CANADA - A large-scale search and rescue operation was underway in British Columbia in Canada's west on Saturday after an avalanche killed at least three people and injured 17. About 200 people were watching and participating in an annual snowmobiling event on Boulder Mountain, near Revelstoke in B.C.'s south-east, when the avalanche struck. An undetermined number of people are missing. The area had seen 10 avalanches since Friday, and it even issued an extreme avalanche warning, urging people to stay away from any known avalanche area.

FRANCE, GREECE - Heavy snow in southern France last Monday stranded hundreds of cars and made road travel impossible for trucks and buses. In some parts of the Rhone valley, up to 40 centimetres of snow fell. Meteorologists say this is EXTREMELY RARE for March.
Further east, the Greek capital Athens was hit by a dust storm. A layer of red sand carried all the way across the Mediterranean Sea from the Sahara and lay over the city. Ferry services from the city were halted and the three-kilometre-long bridge connecting western Greece with the Peloponnesian peninsula was closed due to high winds.


A new NASA-funded study has concluded that the Amazon rain forests were remarkably unaffected in the face of once-in-a-century drought in 2005, neither dying nor thriving, contrary to a previously published report and claims by the Intergovernmental Panel on Climate Change. "We found no big differences in the greenness level of these forests between drought and non-drought years, which suggests that these forests may be more tolerant of droughts than we previously thought." A study published in 2007 claimed that these forests actually thrive from drought because of more sunshine under cloud-less skies typical of drought conditions. The new study found that those results were flawed and not reproducible. The IPCC is under scrutiny for various data inaccuracies, including its claim - based on a flawed World Wildlife Fund study - that up to 40 percent of the Amazonian forests could react drastically and be replaced by savannas from even a slight reduction in rainfall. "Our results certainly do not indicate such extreme sensitivity to reductions in rainfall."


Is Earth under attack from an invisible star? - In what sounds like a chilling script of a Hollywood science fiction, scientists have claimed that an invisible star, five times the size of Jupiter, might be lurking near our solar system, occasionally kicking deadly comets towards the Earth. According to NASA scientists, the brown dwarf star is up to five times the size of Jupiter and could be responsible for mass extinctions that occur on Earth every 26 million years. They believe the star nicknamed Nemesis or "The Death Star" could be hidden beyond the edge of our solar system and only emits infrared light. It is believed to orbit our solar system at 25,000 times the distance of the earth to the sun. According to them, as the star spins through the galaxy, its gravitational pull drags icy bodies out of the Oort Cloud -- a vast sphere of rock and dust twice as far away as Nemesis. "These 'snowballs' are thrown towards Earth as comets, causing devastation similar to the asteroid that wiped out the dinosaurs 65 million years ago."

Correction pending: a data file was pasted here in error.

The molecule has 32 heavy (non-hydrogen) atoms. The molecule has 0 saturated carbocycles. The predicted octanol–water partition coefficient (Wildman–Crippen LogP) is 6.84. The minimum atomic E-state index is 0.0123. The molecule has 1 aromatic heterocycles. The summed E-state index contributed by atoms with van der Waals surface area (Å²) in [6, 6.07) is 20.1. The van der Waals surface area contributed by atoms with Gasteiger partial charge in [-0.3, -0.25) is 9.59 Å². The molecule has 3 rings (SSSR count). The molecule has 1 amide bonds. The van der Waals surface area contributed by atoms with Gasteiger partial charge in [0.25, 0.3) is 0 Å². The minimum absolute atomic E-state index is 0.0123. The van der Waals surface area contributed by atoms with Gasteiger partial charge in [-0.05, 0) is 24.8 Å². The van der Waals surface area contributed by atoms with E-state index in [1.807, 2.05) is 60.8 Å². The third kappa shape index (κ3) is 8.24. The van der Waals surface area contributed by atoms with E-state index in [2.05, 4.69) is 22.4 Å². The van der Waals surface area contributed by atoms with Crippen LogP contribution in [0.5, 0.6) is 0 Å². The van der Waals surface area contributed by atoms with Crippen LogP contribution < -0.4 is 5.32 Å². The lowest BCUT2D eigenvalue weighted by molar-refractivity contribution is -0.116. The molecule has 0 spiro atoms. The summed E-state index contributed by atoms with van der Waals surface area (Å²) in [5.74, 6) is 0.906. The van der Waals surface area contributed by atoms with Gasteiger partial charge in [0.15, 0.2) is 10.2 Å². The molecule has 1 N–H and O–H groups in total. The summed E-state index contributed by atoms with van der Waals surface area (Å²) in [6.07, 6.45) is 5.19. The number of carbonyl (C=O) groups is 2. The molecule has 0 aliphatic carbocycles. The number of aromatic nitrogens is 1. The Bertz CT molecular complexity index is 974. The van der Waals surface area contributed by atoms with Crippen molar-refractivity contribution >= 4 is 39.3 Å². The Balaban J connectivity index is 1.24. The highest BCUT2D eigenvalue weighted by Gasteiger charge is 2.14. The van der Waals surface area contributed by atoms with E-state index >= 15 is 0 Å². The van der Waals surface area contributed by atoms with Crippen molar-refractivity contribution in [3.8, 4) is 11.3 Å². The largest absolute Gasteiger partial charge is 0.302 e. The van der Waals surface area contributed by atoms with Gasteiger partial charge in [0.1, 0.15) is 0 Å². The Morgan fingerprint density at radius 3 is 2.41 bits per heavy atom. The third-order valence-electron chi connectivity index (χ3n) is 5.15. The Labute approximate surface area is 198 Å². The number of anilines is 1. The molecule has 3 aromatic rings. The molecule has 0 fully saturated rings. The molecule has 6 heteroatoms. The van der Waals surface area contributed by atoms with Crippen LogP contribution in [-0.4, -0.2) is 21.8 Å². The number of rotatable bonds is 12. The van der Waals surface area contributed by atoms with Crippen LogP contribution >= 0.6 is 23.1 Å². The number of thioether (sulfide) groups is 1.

Now, NASA scientists believe they will be able to find Nemesis using a new heat-seeking telescope that began scanning the skies in January. The Wide-Field Infrared Survey Explorer - expected to find a thousand brown dwarf stars within 25 light years of the Sun - has already sent back a photo of a comet possibly dislodged from the Oort Cloud. Scientists’ first clue to the existence of Nemesis was the bizarre orbit of a dwarf planet called Sedna. Scientists believe its unusual, 12,000-year-long oval orbit could be explained by a massive celestial body. “Sedna is a very odd object - it shouldn't be there. The only way to get on an eccentric orbit is to have some giant body kick you - so what is out there?”

Are our asteroid-destroying nukes big enough? A new study shows that blasted asteroids could re-form. If we try to blow up an incoming asteroid and the asteroid isn't moving fast enough, or if the nuke isn't big enough, the asteroid will pull itself back together within a matter of hours. According to the new simulations, the gravitational attraction between the various asteroid parts is strong enough to reconstitute a 3,281-foot-in-diameter asteroid in between 2 to 18 hours. To blow up the asteroid thoroughly enough to prevent its recombination, you would need a nuclear weapon with a yield of 900 kilotons - which is well within the range of current hydrogen bombs. However, the asteroid that killed the dinosaurs was ten times larger than that, meaning it could reform much faster after being nuked. So rather than blowing up the asteroid directly, many scientists advocate blowing the nuke up next to the asteroid. That explosion could shove the rock out of the way of Earth, without creating dangerous smaller meteorites or allowing it to come back together.